Ikata's Autumn Festival ~Aki Matsuri~

During the "off season," so to speak, when Ikata and Red Wing are not engaged in their exchange program, I would like to use this blog to introduce bits and pieces of Ikata's cultural events throughout the year. Updates will not be frequent, so if there is anything you would like to see, just ask in the combox!

The following explanation about the Ushi Oni was written by Mr. Yasuji Suzuki, who works very hard to improve his English by writing frequent essays on various cultural and historical topics.

Have you ever seen the Ushi Oni? Probably you have seen it at the autumn festival in Ikata last year if you attended it. It is held at the precinct of the Hachiman Shrine and the playground of Ikata elementary school every year.

I searched and investigated about the Ushi Oni's history and meaning on the Internet. I'll explain simply about the Ushi Oni's present and past. First, I'll tell you its shape.

Ushi means ox and Oni means devil. It's 5-6m long and in the shape of a cattle's body with some bamboo framework. The long neck is made of a thick log and the tail is in the shape of a sword. It is covered with palm tree bark or red cloth, and in addition it has an awful face.

Second, I'll explain its history to you.

In 1651, Kiyomasa Kato made a Kikkosha, which is the prototype of the Ushi Oni. Kiyomasa Kato was a famous general of the Warring States Period. Itis well known to almost all Japanese people that he defeated a big tiger on his own during the Old Korean War. He used the Kikkosha to defend and attack. A lot of soldiers hid inside it and were guarded from a cloud of arrows and stones from the enemy's castle. Many enemy castles were defeated by Kiyomasa in this way. Stories of his prowess like these were told in Uwajima by Takatora Todo, who was the first of the Uwajima castellans, and also an expert in raising cattle.

I'll explain about the Kikkosha to you. We can write "亀甲車" instead of Kikkosha. 亀 means turtle. 甲 is 甲羅 which means hard shell, and 車 means car. It was made of a hard wooden box covered with ox skin like a body, and the head was made of a rare ox's head with blood dripping from it.

We can see the Ushi Oni not only in Uwajima but also many regions of southern Ehime, which is called the Nanyo Region.

Hidemune Date took up the Uwajima tradition after Takatora Todo moved from here to another place. Someone says that the Ushi Oni of Uwajima came into being 200 years ago and the body has been covered with a red cloth since the beginning of the Showa Period. A common Nanyo region custom at present is for many children to follow after the Ushi Oni while blowing the "Kaifuki," a triton-like flute. Kaifuki is made from a bamboo tube in which holes are drilled.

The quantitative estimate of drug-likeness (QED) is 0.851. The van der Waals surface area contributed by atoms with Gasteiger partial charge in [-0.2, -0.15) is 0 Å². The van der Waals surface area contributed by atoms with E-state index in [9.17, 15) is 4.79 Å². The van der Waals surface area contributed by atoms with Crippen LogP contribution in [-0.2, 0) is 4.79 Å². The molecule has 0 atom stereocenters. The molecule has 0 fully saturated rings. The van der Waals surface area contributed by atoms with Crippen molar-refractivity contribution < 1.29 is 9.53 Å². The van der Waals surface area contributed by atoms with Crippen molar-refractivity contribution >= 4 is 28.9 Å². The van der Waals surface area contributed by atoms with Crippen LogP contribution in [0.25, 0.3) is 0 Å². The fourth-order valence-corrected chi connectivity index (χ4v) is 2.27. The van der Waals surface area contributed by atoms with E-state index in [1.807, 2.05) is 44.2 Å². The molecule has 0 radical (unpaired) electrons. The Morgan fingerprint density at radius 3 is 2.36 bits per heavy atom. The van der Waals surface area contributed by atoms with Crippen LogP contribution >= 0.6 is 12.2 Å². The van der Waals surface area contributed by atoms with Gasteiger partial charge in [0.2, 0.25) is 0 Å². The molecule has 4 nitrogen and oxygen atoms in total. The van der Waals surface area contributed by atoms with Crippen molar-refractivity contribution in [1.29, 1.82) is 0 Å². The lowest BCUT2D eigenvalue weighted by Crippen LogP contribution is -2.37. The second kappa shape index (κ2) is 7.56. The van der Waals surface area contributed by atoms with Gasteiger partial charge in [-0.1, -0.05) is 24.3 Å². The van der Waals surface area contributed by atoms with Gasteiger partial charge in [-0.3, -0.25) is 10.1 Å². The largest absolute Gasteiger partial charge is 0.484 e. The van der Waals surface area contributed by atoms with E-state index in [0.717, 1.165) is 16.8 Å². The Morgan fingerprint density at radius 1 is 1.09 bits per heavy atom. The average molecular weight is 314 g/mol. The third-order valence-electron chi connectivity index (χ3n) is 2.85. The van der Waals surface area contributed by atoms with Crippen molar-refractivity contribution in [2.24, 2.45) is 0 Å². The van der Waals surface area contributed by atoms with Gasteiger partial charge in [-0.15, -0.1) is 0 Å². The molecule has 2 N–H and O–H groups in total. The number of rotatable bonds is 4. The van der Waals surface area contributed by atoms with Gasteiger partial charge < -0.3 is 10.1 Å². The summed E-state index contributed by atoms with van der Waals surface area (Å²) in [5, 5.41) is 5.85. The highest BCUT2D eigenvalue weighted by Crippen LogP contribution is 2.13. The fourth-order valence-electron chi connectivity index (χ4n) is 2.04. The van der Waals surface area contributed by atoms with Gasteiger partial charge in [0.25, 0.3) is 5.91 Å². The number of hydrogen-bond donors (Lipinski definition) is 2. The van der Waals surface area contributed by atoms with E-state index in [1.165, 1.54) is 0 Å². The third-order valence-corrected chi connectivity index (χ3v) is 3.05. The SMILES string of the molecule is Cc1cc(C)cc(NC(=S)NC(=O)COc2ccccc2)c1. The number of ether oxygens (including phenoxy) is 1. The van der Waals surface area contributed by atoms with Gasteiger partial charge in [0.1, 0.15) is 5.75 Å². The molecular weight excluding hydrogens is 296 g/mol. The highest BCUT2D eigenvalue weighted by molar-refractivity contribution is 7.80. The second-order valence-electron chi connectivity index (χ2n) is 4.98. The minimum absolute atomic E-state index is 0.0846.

The End.


feedback session 報告会

Just last Wednesday night, the eight Ikata students and most of the host families got back together again for a final feedback session. (What, two months after the end of the program, you ask? Due to conflicting schedules, this was the earliest convenience for most people.) Chairman Hirose said a few words about this year's program, and then we heard speeches, some accompanied by photo slideshows and music, from each of the Ikata students, Mr. Asano, and myself. Finally, the host families gave their opinions and comments on the program, and to wrap things up, the former mayor of Misaki (before it merged with Ikata several years ago) gave everyone a rousing send-off speech.

The Ikata students are getting ready to finish their time in junior high and move up to high school at the end of March. They will be busier and busier as the weeks go by, so it was nice to see them together again one last time. We all hope that their experiences with the Red Wing students in Ikata and in Red Wing themselves will prove to be the basis of lifelong friendships, as well as a stepping stone to lifelong learning and great future accomplishments.